Without instrument insurance, musicians may hit a sour note
Ann Connery Frantz
For many professional musicians, instruments are the most valuable possessions they own. After all, those instruments are their primary tools for making a living. If their instruments are stolen or destroyed and they aren’t insured, these musicians very well could be out of work — and out of luck.
Take, for example, the Dec. 8, 2011, theft of instruments from 17-year-old fiddler Ruby Jane Smith of Austin, Texas, and her mother during a carjacking near Houston. They were robbed at gunpoint. Among the items stolen: a $40,000 custom-made violin. As of Dec. 13, only a guitar had been recovered.
It’s not known whether Ruby Jane’s instruments were insured.
The carjacker “got almost everything that meant anything musically to Ruby Jane,” Ruby Jane’s mother, JoBelle Smith, told The Dispatch in Columbus, Miss.
Protecting the investment
Professional musicians like Ruby Jane Smith often invest in instruments worth tens of thousands of dollars. Ellis Hershman, vice president of the musical instrument insurance program at Heritage Insurance Services Inc. in Pennsylvania, advises musicians to purchase insurance for any instrument worth at least $5,000.
The first step in insuring an instrument is to find a specialty insurer. Recommendations should come from a music school, an instrument maker or a professional instrument dealer.
Peter Anderson, managing member of Anderson Musical Instrument Insurance Solutions LLC in Fort Lauderdale, Fla., says a musician seeking instrument insurance must work with an insurance agent to establish a value for instruments to be covered, and agree on premiums and underwriting requirements. Instruments in the six-figure range require appraisals from experts, such as the American Federation of Violin and Bow Makers or the Appraisers Association of America.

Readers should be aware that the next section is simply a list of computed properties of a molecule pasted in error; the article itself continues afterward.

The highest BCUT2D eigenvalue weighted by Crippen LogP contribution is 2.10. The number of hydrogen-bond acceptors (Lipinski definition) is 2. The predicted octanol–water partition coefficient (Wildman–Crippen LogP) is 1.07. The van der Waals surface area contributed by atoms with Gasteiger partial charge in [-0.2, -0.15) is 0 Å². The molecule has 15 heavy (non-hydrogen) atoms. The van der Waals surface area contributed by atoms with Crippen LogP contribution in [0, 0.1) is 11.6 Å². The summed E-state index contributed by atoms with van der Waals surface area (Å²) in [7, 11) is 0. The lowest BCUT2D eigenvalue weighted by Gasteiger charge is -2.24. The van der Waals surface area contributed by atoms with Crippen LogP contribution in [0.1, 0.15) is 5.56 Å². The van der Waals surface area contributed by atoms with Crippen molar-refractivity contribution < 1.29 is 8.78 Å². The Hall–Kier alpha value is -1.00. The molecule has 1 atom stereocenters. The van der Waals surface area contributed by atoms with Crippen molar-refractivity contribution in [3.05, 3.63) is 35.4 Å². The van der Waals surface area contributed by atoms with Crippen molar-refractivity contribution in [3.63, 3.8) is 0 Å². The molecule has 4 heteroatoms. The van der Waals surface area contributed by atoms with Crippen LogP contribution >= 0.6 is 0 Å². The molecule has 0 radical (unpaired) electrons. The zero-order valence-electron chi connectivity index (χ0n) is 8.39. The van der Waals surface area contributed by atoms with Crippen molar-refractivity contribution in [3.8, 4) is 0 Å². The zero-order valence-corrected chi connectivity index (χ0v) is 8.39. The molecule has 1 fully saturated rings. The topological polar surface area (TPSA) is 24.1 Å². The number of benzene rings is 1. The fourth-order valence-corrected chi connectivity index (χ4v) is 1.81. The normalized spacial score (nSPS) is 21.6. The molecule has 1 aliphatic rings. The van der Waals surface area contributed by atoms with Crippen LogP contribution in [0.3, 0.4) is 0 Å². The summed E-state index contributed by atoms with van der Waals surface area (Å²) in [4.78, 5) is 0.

Cost of coverage
The cost of specialty insurance policies varies widely, with premiums as low as $150 to $250 a year for instruments worth less than $25,000 apiece.
On the other hand, expensive or rare instruments can be costly to repair and, therefore, costly to insure. When the neck of a harp breaks, for instance, it’s generally going to cost $4,000 to $6,000 to fix, according to Anderson. Double basses also are notorious for being easily damaged, especially during travel. This is because they’re so big and bulky and can crack and break easily.
Human error also is a big cause of instrument damage.
“One guy with a $20,000 instrument tumbled down the stairs with a violin in hand, destroying it,” Anderson says. “Such damage can cause a major devaluation in the instrument, if it can even be repaired.” Proper insurance covers both replacement and devaluation.
Many variables affect the cost of an instrument’s insurance, including:
• Whether the musician travels with an instrument or ships it to and from gigs.
• What material an instrument is made of.
• Whether the musician has filed previous claims on instruments.
• How rare an instrument is.
• How an instrument is being used.
A musician’s experience sometimes can influence the price of an insurance policy, Hershman says.
“If you had a 13-year-old with a $6,000 violin and a $6,000 bow, you would tend to treat it differently than you would a professional player with the same instruments, and the same value,” Hershman says.
Professional musicians may be able to add coverage for their instruments onto their home insurance policies. But Mary Carfagna, a professional cellist in the Boston area, says she always insures her instruments on a separate policy.
“The rates are better than what my homeowner’s policy would have charged, with lower deductibles and more comprehensive coverage,” Carfagna says. Without the extra coverage, she says, “I couldn’t afford to replace my instruments if any major damage should occur.”
Carfagna advises musicians to update their instrument policies every couple of years. If an instrument’s value increases, so should the value of the policy.
Repairing the damage
If an accident happens, the instrument’s damage is evaluated with photographs and through consultations with instrument repair specialists.
“We’ll also physically inspect an instrument when there’s a need, utilizing other dealers and repairers to help us,” Hershman says.
A damaged or stolen musical instrument can leave a musician in limbo. Experts say that if you’re a musician and can’t afford to replace your instrument if something were to happen to it tomorrow, you can’t afford to go without insurance.